Anyway, that concern aside, it's almost cheap enough to be a “why not?” addition to any phone that is compatible. It certainly will not put the HTC Vive PC-based VR system out of business, but I'm interested in how it works with mobile content, especially linear video, going forward.
Subject: General Tech | July 18, 2016 - 01:37 PM | Jeremy Hellstrom
Tagged: google, VR, daydream, rumour, Huawei
Detailed information on Google's Daydream VR Headeset was conspicuously absent from io16. At that time it was still expected that Google was developing a VR headset to compete with the Rift and Vive which is why it seemed strange they merely mentioned it in passing. Today rumours are spreading that Google may have abandoned that particular project on favour of improving mobile VR, taking advantage of Google Cardboard one might assume. They are instead focusing on the software side, the Daydream VR platform designed to enhance VR capabilities on Android N will be improved and offered to vendors; Huawei was mentioned in the post on The Inquirer. While it is still rumour at this point it certainly makes sense to stop spending money to develop competing hardware when they can focus on improving mobile software which any Android phone could use.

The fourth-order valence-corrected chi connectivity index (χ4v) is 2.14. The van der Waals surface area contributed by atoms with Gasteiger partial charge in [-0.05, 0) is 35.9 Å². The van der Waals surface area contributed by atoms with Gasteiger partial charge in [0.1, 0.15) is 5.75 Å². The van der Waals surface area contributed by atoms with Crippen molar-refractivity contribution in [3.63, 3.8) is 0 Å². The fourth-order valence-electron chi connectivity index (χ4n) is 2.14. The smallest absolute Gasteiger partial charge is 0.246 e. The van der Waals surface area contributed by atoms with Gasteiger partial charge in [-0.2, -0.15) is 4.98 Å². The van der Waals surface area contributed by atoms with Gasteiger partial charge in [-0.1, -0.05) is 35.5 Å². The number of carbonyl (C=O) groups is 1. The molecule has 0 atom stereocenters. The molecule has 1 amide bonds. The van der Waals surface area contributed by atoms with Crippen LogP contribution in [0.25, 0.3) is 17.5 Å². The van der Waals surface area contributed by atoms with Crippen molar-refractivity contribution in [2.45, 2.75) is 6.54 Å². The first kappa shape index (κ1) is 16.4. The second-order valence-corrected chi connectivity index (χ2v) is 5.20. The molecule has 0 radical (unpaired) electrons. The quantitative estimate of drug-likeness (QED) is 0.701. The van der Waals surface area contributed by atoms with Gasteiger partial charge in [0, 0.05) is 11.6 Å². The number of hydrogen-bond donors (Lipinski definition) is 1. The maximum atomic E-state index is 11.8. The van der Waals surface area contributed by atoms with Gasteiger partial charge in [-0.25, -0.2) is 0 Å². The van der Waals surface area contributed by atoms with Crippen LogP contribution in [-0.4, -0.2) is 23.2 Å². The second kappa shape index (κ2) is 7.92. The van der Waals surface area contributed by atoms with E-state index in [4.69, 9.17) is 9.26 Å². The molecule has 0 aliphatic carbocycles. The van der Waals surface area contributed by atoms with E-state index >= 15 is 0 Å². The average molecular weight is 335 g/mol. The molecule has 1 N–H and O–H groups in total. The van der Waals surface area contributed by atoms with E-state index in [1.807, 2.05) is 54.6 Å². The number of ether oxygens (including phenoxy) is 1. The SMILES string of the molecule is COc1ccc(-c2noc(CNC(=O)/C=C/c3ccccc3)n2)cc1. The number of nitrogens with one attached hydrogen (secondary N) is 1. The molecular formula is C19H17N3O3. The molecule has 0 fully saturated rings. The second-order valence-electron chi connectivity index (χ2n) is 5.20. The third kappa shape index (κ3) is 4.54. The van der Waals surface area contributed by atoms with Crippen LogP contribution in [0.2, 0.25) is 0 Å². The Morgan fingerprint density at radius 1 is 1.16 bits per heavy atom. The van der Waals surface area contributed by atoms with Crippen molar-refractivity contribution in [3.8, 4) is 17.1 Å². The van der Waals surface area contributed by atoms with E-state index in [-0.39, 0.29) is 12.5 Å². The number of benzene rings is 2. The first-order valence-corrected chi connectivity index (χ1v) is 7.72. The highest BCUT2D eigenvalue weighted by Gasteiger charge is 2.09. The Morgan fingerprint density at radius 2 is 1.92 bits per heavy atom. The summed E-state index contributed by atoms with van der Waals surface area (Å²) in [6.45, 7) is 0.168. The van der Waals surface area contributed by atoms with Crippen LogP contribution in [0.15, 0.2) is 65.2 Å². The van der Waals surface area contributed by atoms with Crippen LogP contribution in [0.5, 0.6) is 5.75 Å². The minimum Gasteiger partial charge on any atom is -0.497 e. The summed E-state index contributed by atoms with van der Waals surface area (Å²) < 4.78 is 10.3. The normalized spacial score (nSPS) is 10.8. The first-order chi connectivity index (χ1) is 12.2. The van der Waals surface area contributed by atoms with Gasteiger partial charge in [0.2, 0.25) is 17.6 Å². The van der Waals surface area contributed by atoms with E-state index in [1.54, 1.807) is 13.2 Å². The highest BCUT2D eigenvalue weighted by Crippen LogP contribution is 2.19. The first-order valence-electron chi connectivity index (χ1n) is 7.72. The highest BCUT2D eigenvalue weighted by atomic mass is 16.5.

"While Daydream persists, Recode said that Google has cancelled plans to create its own VR headset as it does not want to compete with Facebook, Samsung, HTC and others."